Ascenseur pour l'échafaud

Ascenseur pour l'échafaud

Julien and Florence are lovers. Together, they plan and carry out the murder of Florence's husband. In an attempt to suppress an incriminating clue as he flees, Julien finds himself trapped in the lift at the scene of the crime.


Louis Malle: We were making ‘our’ first film. Besides, the start had been difficult. The producer had not been enthusiastic about Noël Calef’s book. Nevertheless, he recognized that we had found a good police intrigue. It was therefore going to be a B-movie with Jeanne Moreau on the bill [. . .] who at that time acted in those types of film. In fact, we invented the character played by Jeanne Moreau. The part did not exist in the book.

Jean Namur: But well before l’Ascenseur, Roger wanted to meet her. He had been mesmerized by her.

Louis Malle: Possibly, but it was Nimier and I who wanted the female role. The choice of actress came afterwards. Jean Thullier thought that the film would sell as a B-movie. And, in that genre Jeanne Moreau was expected. At the time, she was making a name for herself in the theatre. In the cinema she was making film noirs with Gabin. Things changed with Ascenseur and Les Amants. For example, Antonioni hired Jeanne Moreau for La Notte because he liked her long night-time wandering along the Champs-Elysée from Ascenseur.


Marc Dambre: Did Roger Nimier take part in the shooting? On the 27 September 1957, he wrote to Antoine Blondin: “But I don’t go to the studio, for fear of taking over the direction and finding myself with a new profession.” Is that remark merely a humorous quip or was Nimier interested in the technicalities of cinema, in the making of the film?

Louis Malle: I do not think he would have had the immense patience that is necessary in my profession! In fact, he did not come very often. Being on the sets of the shoot as a spectator is very boring. And anyway I don’t think that Roger took the cinema seriously. It amused him, but basically he only loved literature. And the theatre.

Marc Dambre: Did he make any suggestions other than those that related to his own participation on the film?

Louis Malle: We worked together on the adaptation and he put his name to the dialogue. But he suggested Germaine Tailleferre (from the “Groupe des Six”) for the score. But, Miles Davis was in Paris and Boris Vian intro- duced me to him. That is how after seeing the film twice Miles Davis came to improvise the music in one night, from ten in the evening to six o’clock in the morning.”

Marc Dambre, Louis Malle, and Hugo Frey1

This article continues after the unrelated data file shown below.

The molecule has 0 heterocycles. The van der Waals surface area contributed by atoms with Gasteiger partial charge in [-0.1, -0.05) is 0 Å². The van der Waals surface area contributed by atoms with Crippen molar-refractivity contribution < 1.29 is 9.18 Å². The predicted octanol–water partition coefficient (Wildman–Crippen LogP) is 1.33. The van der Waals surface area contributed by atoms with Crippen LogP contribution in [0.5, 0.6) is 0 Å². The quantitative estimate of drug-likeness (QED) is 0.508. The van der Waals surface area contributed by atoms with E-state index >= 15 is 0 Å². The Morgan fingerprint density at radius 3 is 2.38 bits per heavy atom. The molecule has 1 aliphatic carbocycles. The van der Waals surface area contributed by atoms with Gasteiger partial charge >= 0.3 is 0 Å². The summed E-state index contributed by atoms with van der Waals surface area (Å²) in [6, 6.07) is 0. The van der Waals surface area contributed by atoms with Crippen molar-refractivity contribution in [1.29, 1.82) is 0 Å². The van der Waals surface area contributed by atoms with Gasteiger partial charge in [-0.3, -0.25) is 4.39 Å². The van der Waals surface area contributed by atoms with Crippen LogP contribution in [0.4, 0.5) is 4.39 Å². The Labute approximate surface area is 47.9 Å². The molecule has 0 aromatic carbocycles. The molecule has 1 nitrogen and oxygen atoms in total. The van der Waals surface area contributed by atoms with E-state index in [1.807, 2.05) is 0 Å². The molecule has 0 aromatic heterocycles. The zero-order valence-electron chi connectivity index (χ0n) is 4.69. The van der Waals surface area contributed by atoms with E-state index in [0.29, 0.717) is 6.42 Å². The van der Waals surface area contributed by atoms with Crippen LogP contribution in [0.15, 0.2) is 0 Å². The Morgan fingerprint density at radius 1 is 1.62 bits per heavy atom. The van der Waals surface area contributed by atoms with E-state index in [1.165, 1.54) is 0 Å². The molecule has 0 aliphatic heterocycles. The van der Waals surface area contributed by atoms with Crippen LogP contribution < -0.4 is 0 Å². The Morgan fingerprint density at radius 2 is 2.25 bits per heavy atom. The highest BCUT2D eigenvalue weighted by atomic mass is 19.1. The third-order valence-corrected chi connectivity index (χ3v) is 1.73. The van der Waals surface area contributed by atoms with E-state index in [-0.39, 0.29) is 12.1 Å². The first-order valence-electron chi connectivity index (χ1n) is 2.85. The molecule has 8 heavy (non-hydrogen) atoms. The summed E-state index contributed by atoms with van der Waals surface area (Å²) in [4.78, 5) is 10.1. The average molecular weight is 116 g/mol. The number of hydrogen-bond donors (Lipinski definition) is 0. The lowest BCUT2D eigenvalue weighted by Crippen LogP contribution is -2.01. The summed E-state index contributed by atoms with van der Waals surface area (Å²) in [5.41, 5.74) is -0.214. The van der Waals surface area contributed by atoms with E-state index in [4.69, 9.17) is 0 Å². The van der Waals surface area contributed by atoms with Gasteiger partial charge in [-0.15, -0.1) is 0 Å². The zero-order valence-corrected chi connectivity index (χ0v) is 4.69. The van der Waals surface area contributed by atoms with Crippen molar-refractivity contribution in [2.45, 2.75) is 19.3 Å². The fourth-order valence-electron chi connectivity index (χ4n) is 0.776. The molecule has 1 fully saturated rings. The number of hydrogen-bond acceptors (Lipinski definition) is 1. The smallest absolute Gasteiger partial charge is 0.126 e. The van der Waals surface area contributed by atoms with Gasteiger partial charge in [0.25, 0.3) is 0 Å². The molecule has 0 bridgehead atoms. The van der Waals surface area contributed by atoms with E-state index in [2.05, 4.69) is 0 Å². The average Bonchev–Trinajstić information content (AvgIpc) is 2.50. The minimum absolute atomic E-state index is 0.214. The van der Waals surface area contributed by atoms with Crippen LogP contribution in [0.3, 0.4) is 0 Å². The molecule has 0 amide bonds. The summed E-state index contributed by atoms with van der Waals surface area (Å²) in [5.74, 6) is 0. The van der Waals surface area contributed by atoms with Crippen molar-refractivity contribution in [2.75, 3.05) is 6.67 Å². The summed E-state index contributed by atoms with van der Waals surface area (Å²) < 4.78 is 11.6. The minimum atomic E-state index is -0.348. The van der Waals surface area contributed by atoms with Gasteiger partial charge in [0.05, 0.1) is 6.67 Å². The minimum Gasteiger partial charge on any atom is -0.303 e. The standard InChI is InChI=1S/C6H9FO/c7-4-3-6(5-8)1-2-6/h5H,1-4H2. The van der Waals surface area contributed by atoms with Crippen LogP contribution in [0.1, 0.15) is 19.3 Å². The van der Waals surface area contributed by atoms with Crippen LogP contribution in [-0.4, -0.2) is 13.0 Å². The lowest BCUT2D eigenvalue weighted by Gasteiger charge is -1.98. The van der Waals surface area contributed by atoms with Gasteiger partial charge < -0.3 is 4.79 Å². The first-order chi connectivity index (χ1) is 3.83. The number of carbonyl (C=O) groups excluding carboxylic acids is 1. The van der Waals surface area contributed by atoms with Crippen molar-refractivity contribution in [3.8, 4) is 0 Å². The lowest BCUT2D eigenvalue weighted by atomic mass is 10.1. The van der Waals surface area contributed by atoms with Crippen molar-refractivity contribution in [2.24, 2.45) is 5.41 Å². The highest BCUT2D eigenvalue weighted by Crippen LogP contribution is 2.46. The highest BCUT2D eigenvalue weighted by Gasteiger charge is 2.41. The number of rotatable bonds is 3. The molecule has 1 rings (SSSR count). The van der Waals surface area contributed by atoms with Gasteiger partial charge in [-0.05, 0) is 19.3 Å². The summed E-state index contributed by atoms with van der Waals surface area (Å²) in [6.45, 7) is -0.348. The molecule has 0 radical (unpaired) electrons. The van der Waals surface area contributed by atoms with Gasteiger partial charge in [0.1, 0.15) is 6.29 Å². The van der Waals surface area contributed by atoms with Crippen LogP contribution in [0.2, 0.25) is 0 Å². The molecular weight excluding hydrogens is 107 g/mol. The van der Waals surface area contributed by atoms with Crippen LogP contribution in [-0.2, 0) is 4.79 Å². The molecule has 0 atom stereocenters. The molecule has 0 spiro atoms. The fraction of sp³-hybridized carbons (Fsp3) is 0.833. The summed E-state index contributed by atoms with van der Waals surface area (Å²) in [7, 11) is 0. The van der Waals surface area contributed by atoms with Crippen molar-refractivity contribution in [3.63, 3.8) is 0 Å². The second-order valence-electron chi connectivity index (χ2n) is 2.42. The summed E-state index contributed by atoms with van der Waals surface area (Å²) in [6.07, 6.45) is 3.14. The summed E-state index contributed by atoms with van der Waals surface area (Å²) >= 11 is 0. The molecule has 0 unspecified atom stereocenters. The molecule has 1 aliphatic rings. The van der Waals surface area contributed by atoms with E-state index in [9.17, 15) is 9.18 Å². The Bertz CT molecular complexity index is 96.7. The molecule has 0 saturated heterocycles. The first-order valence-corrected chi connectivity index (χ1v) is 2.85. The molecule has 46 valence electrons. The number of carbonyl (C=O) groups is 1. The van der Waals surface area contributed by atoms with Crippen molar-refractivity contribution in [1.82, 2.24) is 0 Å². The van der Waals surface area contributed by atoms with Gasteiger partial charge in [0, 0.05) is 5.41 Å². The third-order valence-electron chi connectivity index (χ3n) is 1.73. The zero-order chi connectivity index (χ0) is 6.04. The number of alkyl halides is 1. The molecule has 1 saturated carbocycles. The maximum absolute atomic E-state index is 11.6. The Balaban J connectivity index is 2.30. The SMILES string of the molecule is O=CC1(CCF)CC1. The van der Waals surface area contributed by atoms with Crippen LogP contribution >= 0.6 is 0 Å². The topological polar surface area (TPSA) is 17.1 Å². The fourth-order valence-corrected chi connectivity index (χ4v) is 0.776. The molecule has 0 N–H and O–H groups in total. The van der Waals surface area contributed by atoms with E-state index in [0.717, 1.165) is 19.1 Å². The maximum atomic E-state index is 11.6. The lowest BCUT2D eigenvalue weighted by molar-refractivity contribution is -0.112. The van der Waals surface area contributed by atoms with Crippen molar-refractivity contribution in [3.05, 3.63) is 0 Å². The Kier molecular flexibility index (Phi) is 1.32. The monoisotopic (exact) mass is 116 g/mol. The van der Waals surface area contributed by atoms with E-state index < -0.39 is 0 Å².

“Malle's and Blondin's friendship, their shared admiration for Fitzgerald, highlights the complicated and important, cultural-political alignment that existed between the director and the 1950s reactionary right-wing: the so-called Hussards group. Certainly, the bleak tone of Ascenseur pour l'échafaud, and later Le Feu follet, intersected with popular literary themes that were commonly found in Nimier's and Blondin's writing. As René Predal has argued, the filmmaker and the novelist shared a sense of frustration with the bourgeois mainstream of Fourth Republic France. The keywords that form an overlapping outlook between Malle and Nimier are: suicide, disgust, indifference, death, decadence, loss and failure. [...] Throughout that work one can identity a consistently scathing attitude towards the Republic, as well as post-war society in general. Much of Ascenseur pour l'échafaud illustrates a contemptuous outlook on postliberation France. The print media (journalism), the police, and big business are all systematically condemned for corruption. Little if anything in the film is suggestive of pride in a nation that had been rebuilt on the symbolic back of the sacrifices of the Resistance movement. On the contrary, the one potential hero of the piece is the former paratrooper, Tavernier. This reactionary figure is shown in the film to be the victim of modern society. His service to France no doubt merited respect but the new post-war leaders (Carla the businessman; the journalists from the popular press or the absurd police officer) exploit or market him to their own commercial ends. Ultimately, Malle lends his sympathy to Tavernier. Despite his later claims to the contrary (see the remarks made in the Dambre interview), it is on this level that his film intersected with the 'Hussards' tradition.”

Hugo Frey2

  • 1Marc Dambre, Louis Malle, and Hugo Frey, "Ascenseur pour l'echafaud (Elevator to the Gallows, 1957): An Exclusive Interview with Louis Malle (1988)," South Central Review 23, no. 2 (2006): 12-21.
  • 2Hugo Frey, “Louis Malle and the 1950s: Ambiguities, Friendships and Legacies.” South Central Review 23, no. 2 (2006): 22–35.
UPDATED ON 06.12.2023
IMDB: tt0051378